Charlie Chaplin in Shoulder Arms (1918)

The entire thing proved to be a stroke of genius. Critics and audience immediately took the film to their hearts, and it was Chaplin’s greatest success to that date. It is still today a very funny film.

Chaplin plays a grunt in the trenches. First there is a very brief section set in boot camp (a little too short; lengthening this part would have done the film no harm). A large part of the film is set in the trenches, and Chaplin really manages to act out a diverse range of situations on what would at first seem to be a very limited stage. The props seem a bit cheap at times, but since this is a comedy, that is no real problem.

Much has already been written on the subject of why Shoulder Arms was so successful, so I feel that I have very little to add. What I can say, however, is why I like it myself. Chaplin was always good at charicatures, and this film is certainly no exception. My favourite is the almost midget-like German officer who uses every trick in the book to get at least a piece of respect. But Chaplin’s charicatures are never nasty, but warm and humane. This warmth must have been felt 95 years ago as well.

While I am no expert, i believe that the version at the Internet Archive is probably the original, not the re-release edited by Chaplin himself in the 1960s.

This film is best enjoyed for what it is: a light comedy on a very serious subject.

Charles Chaplin in Shoulder Arms (1918)

Shoulder Arms
Download link
Year: 1918
Running time: 44 min
Director: Charlie Chaplin
Stars: Charlie Chaplin, Edna Purviance
Image quality: Acceptable
Resolution: Medium (593×480, not counting black border)
Soundtrack: Good; synchronized with images
Sound quality: Good
Best file format: MPEG2 (1.3 G)

Dark Journey (1937)

Sweden is a small country, at least in terms of population, and very much less significant than we would perhaps sometimes like to think ourselves.

As a Swede, it interests me very much to see how foreigners’ prejudices about us are reflected when Swedes or Sweden are¬†mentioned in popular media. Not only is it amusing to see what others think about us; it is also sobering to realize that our own prejudices are probably quite as gross and exaggerated.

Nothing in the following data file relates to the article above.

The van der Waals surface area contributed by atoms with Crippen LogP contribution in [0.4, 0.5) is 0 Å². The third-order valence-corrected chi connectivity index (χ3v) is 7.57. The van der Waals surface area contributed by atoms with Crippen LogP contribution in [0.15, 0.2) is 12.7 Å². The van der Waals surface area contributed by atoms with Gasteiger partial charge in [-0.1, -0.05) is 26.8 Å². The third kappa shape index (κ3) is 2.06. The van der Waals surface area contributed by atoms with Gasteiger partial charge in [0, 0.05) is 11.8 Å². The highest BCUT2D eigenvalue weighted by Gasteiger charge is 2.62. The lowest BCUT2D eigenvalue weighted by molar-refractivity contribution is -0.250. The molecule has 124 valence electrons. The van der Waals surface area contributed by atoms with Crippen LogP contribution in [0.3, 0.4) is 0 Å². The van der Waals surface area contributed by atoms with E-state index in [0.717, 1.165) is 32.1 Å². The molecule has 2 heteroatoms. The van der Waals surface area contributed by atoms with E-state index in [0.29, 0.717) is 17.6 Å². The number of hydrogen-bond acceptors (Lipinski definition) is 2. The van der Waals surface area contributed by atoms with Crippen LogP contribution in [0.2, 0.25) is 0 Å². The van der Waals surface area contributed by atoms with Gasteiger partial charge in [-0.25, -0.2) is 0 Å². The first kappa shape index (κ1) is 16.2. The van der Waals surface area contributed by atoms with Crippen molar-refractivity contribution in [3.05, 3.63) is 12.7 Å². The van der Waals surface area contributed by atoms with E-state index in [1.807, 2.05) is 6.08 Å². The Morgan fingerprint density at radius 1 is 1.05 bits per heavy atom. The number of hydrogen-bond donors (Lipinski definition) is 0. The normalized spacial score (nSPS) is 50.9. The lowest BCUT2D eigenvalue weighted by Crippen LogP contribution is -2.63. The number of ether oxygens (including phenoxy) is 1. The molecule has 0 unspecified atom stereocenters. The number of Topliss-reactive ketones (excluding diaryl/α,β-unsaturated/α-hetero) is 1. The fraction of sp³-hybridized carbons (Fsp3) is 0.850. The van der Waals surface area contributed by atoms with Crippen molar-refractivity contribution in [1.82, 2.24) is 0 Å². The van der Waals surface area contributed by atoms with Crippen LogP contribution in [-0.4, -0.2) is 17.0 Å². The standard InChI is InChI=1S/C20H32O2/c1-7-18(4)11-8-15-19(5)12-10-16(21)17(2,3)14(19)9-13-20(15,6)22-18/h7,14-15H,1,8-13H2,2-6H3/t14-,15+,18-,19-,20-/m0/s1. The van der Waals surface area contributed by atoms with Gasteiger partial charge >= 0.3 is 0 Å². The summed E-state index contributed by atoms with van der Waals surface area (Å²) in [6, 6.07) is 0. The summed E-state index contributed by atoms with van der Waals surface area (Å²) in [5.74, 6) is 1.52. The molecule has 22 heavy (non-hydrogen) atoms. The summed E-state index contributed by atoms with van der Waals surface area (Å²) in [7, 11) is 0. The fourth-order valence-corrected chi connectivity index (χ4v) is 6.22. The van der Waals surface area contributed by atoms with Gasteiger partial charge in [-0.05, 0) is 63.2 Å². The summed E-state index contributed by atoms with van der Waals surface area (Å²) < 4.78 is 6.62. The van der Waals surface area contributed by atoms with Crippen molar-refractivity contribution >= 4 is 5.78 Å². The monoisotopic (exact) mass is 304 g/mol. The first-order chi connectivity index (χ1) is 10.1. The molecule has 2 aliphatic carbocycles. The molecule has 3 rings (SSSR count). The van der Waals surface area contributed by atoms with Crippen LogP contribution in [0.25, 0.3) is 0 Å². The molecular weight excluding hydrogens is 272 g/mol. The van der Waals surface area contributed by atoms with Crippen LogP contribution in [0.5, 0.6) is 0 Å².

Sweden is quite often mentioned in foreign movies (an entire web site, Alla Talar Svenska, is devoted to the subject). In fact, if we had to give out all the Nobel prizes that have been awarded in movies, the Nobel committee would go broke in a matter of minutes. But it is rare indeed to find a foreign film where most of the action is set in Sweden. British Dark Journey (1937) is such a film.

Vivien Leigh in Dark Journey (1937)

Dark Journey was made at a time when Europe was preparing for the coming World War II. The dark clouds were plainly visible, yet it would not do to openly criticize a foreign power. But it was perfectly acceptable to make a historical movie, so several World War I dramas were made around this period. Thus could the Germans be made the enemy without actually pointing a finger.

Vivien Leigh, before she became famous in Hollywood, plays French girl Madeleine who owns an expensive clothes shop in Stockholm. She meets Conrad Veidt who plays a German agent on a mission for his country. In spite of their countries being at war, the two start to fall in love. Entaglements ensue, both at the personal and international levels.

Dark Journey is not a remarkable film by any means, but it is not bad either. From what I can tell, several sets and situations actually reflect what upperclass Stockholm might have looked like in the 1910s (though except for some mood-setting shots of Stockholm just at the beginning, nothing is filmed on location). The actors deliver what they are expected to, and the story is original enough to keep the interest up all the way to the end. The best thing about it may be the excellent soundtrack by Richard Addinsell. Too bad this was probably never released on record.

This film is best enjoyed with a few glasses of ice-cold punsch, a Swedish liqueur which was popular at the time when this movie is set. As far as I can remember, “Sk√•l!” is the only Swedish word spoken in the film.

Vivien Leigh and Conrad Veidt in Dark Journey (1937)

Dark Journey
Download link
Year: 1937
Running time: 1 h 16 min
Director: Victor Saville
Stars: Conrad Veidt, Vivien Leigh
Image quality: Acceptable
Resolution: Medium (720×616)
Sound quality: Acceptable
Best file format: Cinepack (700 M)